In this story: hair, Lacy Redway; makeup, Rebecca Restrepo using Dior Forever Foundation. Grooming, Kumi Craig. It’s a sunny February afternoon at the heart of Mexico City, and in the plaza outside the Bellas Artes concert hall, a few dozen women have spread their wares across vivid cloths. Purple and kelly-green bandanas, symbols of Latin America’s anti-gender violence and abortion rights movements, wreath the women’s necks. They are young and old, teens and grandmothers, college students, activists, and professionals. Some sport tattoos and green hair. Others sheath their faces in black balaclavas. One woman nurses a baby; another plies wires into intricate loops to add to her inventory of handmade jewelry. They sell crystals and beaded hummingbirds, colorful socks and intricately carved pipes.
Across the street, a massive pink female symbol looms over another group of women who tend similar displays. It is one of the “antimonumentas”—an anti-monument—and here, on one of the busiest intersections in all of Latin America, it pays homage to Mexico’s victims of femicide. The police eye the women from a distance. The gathering may appear innocuous, but each day that the group occupies the space represents a tiny victory. They are the Mercadita Feminista, the feminist market, part of a movement that emerged out of the convergence of COVID-19-related job loss and a long uptick in violence against women in Mexico. In order to sell here—and in the metro stations, where the Mercadita began—they have been arrested, threatened, beaten, and extorted, sometimes by police, sometimes by street-vendor corruption networks, sometimes both at once. But the women insist on their right to sell, because the Mercadita isn’t just a market: It’s a protest.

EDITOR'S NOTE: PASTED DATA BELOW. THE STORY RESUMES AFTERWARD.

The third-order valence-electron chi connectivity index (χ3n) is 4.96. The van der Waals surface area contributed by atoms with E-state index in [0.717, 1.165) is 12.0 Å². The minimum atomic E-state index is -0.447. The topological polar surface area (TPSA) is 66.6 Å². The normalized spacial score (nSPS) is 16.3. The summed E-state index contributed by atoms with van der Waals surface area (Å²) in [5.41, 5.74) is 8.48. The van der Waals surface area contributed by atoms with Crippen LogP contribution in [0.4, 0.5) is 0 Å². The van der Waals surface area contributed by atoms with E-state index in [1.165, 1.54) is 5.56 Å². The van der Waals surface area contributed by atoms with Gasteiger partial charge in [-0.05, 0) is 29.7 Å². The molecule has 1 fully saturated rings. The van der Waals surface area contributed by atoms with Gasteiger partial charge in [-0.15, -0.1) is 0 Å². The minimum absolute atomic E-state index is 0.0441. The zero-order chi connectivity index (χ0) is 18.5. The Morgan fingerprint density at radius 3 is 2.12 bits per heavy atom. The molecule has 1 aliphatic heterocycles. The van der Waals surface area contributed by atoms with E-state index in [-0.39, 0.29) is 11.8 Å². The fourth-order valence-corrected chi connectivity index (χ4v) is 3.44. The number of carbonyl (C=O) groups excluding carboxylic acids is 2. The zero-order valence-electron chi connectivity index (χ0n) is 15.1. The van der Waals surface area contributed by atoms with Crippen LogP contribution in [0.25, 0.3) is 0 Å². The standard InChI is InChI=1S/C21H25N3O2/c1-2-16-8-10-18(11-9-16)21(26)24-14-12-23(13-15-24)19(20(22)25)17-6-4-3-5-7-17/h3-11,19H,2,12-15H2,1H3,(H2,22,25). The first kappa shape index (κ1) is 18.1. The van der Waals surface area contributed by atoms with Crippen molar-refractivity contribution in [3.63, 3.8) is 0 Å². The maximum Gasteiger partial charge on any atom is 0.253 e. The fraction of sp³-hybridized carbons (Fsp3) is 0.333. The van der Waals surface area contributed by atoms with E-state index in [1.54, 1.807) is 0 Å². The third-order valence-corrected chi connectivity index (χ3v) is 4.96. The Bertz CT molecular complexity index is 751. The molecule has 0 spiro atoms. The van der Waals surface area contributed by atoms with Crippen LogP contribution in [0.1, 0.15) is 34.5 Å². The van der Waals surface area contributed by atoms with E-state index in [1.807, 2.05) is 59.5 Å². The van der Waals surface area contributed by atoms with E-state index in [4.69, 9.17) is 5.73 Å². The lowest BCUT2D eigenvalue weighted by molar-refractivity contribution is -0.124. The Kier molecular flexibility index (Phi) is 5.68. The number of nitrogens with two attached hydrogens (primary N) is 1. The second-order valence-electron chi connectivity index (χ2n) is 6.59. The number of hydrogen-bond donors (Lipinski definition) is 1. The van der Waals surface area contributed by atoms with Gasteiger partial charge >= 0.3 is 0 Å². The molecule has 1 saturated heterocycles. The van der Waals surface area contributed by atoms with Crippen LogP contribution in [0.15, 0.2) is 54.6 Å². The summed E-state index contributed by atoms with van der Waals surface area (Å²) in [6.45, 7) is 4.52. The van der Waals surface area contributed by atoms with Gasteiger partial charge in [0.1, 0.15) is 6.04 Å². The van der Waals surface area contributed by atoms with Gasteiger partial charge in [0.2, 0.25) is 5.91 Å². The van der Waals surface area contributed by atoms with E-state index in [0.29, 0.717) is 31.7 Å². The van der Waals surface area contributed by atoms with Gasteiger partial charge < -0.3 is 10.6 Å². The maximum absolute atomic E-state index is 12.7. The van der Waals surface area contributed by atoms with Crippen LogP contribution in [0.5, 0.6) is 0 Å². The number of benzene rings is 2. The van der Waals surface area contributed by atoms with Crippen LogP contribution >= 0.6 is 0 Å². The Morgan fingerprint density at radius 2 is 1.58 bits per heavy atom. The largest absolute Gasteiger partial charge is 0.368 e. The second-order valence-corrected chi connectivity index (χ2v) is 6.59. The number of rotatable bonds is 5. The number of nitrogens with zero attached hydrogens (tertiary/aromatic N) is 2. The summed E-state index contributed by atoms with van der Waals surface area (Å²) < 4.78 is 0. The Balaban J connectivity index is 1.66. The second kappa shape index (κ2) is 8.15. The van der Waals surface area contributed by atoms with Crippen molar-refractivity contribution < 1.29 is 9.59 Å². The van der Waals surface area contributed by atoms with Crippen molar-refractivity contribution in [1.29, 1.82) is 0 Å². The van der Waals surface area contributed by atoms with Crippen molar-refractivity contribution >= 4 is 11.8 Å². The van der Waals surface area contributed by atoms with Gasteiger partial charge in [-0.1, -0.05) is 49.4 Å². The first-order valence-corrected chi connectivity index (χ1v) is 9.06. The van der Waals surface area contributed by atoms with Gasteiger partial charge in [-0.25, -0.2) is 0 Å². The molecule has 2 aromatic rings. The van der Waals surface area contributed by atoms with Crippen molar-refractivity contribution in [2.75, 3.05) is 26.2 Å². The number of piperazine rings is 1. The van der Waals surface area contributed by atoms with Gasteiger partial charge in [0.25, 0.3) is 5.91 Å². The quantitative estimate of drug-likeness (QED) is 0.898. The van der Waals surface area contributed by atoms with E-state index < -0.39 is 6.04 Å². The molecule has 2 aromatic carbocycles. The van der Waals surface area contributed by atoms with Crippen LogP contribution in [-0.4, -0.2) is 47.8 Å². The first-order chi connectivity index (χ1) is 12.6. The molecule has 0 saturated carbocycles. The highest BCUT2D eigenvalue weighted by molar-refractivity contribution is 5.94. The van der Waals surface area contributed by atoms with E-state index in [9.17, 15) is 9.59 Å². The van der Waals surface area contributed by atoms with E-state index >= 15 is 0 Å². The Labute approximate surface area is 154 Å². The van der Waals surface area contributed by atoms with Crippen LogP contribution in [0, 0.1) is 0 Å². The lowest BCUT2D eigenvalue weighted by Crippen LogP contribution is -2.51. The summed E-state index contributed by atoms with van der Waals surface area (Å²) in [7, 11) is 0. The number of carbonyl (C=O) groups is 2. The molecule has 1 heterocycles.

But several months into the pandemic, the police began arresting and confiscating the women’s goods. Selling in the metro is technically illegal, but plenty of people sidestep the law by bribing officials to maintain their territory. The established vendors didn’t like the fact that the newly arrived women were infringing on their space. The arrests grew more frequent. The women who’d just begun to eke out an income found their livelihoods threatened again—this time by the police. One September day in Metro Chabacano, a bustling station where three different subway lines cross, the women had had enough. Dressed in black balaclavas and armed with megaphones, they burst into the station, spray-painted feminist slogans across the walls, and created a bonfire in the middle of the tile esplanade.
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